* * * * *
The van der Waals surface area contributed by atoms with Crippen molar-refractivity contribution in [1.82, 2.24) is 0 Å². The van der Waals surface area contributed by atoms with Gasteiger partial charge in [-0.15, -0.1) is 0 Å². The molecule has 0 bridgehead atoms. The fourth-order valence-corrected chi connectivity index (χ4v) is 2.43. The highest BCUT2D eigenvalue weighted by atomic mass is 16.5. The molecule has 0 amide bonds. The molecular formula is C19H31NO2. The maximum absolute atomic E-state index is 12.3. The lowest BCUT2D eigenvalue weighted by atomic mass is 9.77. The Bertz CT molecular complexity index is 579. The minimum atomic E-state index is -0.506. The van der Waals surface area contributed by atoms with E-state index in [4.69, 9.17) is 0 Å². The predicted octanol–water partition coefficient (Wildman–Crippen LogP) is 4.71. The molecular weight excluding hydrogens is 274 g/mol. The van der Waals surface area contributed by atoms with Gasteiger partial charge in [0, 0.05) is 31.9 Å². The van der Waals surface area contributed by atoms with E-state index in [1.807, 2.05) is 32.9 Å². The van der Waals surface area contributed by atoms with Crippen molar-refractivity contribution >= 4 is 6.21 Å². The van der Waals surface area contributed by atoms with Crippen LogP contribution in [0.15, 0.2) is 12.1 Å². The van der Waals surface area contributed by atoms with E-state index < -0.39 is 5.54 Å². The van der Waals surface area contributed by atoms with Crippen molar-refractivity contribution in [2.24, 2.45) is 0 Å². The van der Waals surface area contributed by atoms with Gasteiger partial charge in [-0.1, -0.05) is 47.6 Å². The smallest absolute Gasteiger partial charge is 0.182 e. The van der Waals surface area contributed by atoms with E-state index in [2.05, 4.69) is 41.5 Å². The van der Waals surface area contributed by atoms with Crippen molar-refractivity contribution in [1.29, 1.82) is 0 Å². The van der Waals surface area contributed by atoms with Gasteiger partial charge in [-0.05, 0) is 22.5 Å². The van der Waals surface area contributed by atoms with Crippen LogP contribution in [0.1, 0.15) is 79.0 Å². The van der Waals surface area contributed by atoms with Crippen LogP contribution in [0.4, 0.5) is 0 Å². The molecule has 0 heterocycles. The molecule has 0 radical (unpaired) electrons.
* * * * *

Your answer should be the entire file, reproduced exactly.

The van der Waals surface area contributed by atoms with Crippen molar-refractivity contribution in [1.82, 2.24) is 0 Å². The van der Waals surface area contributed by atoms with Gasteiger partial charge in [-0.15, -0.1) is 0 Å². The molecule has 0 bridgehead atoms. The fourth-order valence-corrected chi connectivity index (χ4v) is 2.43. The highest BCUT2D eigenvalue weighted by atomic mass is 16.5. The molecule has 0 amide bonds. The molecular formula is C19H31NO2. The maximum absolute atomic E-state index is 12.3. The lowest BCUT2D eigenvalue weighted by atomic mass is 9.77. The Bertz CT molecular complexity index is 579. The minimum atomic E-state index is -0.506. The van der Waals surface area contributed by atoms with E-state index in [4.69, 9.17) is 0 Å². The predicted octanol–water partition coefficient (Wildman–Crippen LogP) is 4.71. The molecular weight excluding hydrogens is 274 g/mol. The van der Waals surface area contributed by atoms with Gasteiger partial charge in [0, 0.05) is 31.9 Å². The van der Waals surface area contributed by atoms with E-state index in [1.807, 2.05) is 32.9 Å². The van der Waals surface area contributed by atoms with Crippen molar-refractivity contribution >= 4 is 6.21 Å². The van der Waals surface area contributed by atoms with Crippen LogP contribution in [0.15, 0.2) is 12.1 Å². The van der Waals surface area contributed by atoms with E-state index < -0.39 is 5.54 Å². The van der Waals surface area contributed by atoms with Crippen molar-refractivity contribution in [2.24, 2.45) is 0 Å². The van der Waals surface area contributed by atoms with Gasteiger partial charge in [-0.1, -0.05) is 47.6 Å². The smallest absolute Gasteiger partial charge is 0.182 e. The van der Waals surface area contributed by atoms with E-state index in [2.05, 4.69) is 41.5 Å². The van der Waals surface area contributed by atoms with Crippen molar-refractivity contribution in [1.29, 1.82) is 0 Å². The van der Waals surface area contributed by atoms with Gasteiger partial charge in [-0.05, 0) is 22.5 Å². The van der Waals surface area contributed by atoms with Crippen LogP contribution in [0.1, 0.15) is 79.0 Å². The van der Waals surface area contributed by atoms with Crippen LogP contribution in [0.4, 0.5) is 0 Å². The molecule has 0 heterocycles. The molecule has 0 radical (unpaired) electrons.